War of the Rebellion: Serial 032 Page 0308 MO., ARK., KANS., IND. T., AND DEPT., N. W. Chapter XXXIV.

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Ran away disgracefully to Cassville, Mo., First Lieutenant C. C. Wells, regimental quartermaster First Arkansas Infantry. * Missing, 35, mostly stampeded toward Cassville during the engagement. Prisoners, 1 lieutenant and 8 men, First Arkansas Cavalry, taken while absent without leave at a dance, 9 miles from town; also 1 private First Arkansas Infantry, and 6 privates from other commands, taken in town.

The enemy's loss is not accurately known. At and about this post are not less than 20 killed and 50 wounded. Citizens report 1 colonel and several men as having died on the retreat; also a large number of wounded still moving or with the command. We captured, during the engagements, Major Wilson, General Cabell's commissary, wounded, and Captain Jefferson, of Carroll's regiment, wounded; also 4 sergeants, 3 corporals, and 46 privates, a part of them wounded; also not less than 50 horses and 100 stand of arms, mostly shot-guns. Among their killed are Captain hubbard, of Carroll's regiment, and a captain of bushwhackers. The enemy admit the loss of over 200 horses, killed, taken, and stampeded.

Inclosed please find a rough sketch of the position of forces at 9 a. m., when the battle culminated.+

Every field and line officer and nearly every enlisted man fought bravely, and I would not wish to be considered as disparaging any one when I can mention only a few of the many heroic men who sustained so nobly the honor of our flag. Lieutenant-Colonel Searle and Major Ham, in command of the reserve, did good service in keeping their men in position and preventing them from being terrified by the artillery. Lieutenant-Colonel Bishop Majors Fitch and Hunt, f the First Cavalry, led their men coolly up in the face of the enemy's fire, and drove them from their position. Captain William S. Johnson, company M, First Arkansas Cavalry, had his right arm shattered while leading him men forward under a galling fire. Lieutenant [James] Roseman, post adjutant, and Lieutenant frank Strong, acting adjutant First Cavalry deserve much praise.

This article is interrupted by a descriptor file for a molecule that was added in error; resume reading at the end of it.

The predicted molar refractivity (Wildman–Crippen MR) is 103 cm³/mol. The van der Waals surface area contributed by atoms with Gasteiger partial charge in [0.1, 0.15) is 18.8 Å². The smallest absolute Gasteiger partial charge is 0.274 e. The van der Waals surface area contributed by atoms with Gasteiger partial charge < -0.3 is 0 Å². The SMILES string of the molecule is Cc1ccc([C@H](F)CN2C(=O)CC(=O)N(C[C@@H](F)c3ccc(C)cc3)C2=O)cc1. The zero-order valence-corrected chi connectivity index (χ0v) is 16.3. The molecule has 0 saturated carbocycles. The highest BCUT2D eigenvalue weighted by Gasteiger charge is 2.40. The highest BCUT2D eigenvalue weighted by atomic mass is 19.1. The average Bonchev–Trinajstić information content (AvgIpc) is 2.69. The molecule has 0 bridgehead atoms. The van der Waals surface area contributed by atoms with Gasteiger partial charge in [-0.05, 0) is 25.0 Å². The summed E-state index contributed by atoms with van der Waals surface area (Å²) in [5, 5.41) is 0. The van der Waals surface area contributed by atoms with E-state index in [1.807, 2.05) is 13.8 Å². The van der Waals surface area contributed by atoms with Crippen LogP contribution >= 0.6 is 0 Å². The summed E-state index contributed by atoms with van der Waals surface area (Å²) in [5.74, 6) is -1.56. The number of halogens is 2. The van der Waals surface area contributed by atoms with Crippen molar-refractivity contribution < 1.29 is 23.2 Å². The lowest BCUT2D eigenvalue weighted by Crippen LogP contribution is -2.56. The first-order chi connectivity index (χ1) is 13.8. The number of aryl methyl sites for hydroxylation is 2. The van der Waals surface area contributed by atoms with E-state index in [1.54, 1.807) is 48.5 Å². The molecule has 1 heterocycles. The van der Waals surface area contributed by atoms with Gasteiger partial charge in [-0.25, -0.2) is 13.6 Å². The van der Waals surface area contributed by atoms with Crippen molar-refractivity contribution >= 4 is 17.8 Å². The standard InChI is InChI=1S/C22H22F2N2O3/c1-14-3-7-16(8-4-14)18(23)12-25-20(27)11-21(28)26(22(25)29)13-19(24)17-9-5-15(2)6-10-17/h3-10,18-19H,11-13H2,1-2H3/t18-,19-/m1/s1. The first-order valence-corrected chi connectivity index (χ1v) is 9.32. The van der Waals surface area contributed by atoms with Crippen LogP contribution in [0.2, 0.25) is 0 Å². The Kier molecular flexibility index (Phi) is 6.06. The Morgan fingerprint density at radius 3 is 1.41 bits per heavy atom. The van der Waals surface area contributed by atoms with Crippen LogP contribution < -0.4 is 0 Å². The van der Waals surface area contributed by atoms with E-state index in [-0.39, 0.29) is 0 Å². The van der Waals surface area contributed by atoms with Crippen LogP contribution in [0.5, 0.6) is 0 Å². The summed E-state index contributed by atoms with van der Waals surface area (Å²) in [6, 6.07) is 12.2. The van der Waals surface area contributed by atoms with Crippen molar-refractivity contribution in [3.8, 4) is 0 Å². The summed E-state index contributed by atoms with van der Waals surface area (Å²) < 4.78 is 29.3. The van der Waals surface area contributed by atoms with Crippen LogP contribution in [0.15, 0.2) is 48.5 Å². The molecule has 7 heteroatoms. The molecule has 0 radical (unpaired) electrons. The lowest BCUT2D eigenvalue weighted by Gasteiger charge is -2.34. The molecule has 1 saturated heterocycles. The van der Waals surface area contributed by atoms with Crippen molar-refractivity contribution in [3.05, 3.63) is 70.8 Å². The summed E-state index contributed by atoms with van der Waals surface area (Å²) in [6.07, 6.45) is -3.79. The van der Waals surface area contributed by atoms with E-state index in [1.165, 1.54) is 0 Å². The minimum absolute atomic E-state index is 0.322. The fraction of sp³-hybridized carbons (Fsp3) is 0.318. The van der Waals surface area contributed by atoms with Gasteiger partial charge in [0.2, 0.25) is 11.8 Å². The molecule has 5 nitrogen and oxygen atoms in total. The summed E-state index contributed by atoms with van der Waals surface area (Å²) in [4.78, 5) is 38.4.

I remain, general, your most obedient servant,


Colonel First Arkansas Cavalry, Commanding.

Major General SAMUEL R. CURTIS,

Commanding Department of the Missouri.

P. S.-We had actively engaged during the battle between 300 and 400 men only. I should not neglect also to mention that S. D. Carpenter, assistant surgeon of volunteers, assisted by Assistant Surgeons Caffe, Drake, and Tefft, were actively engaged during the contest in carrying the wounded from the field and attending to their wants.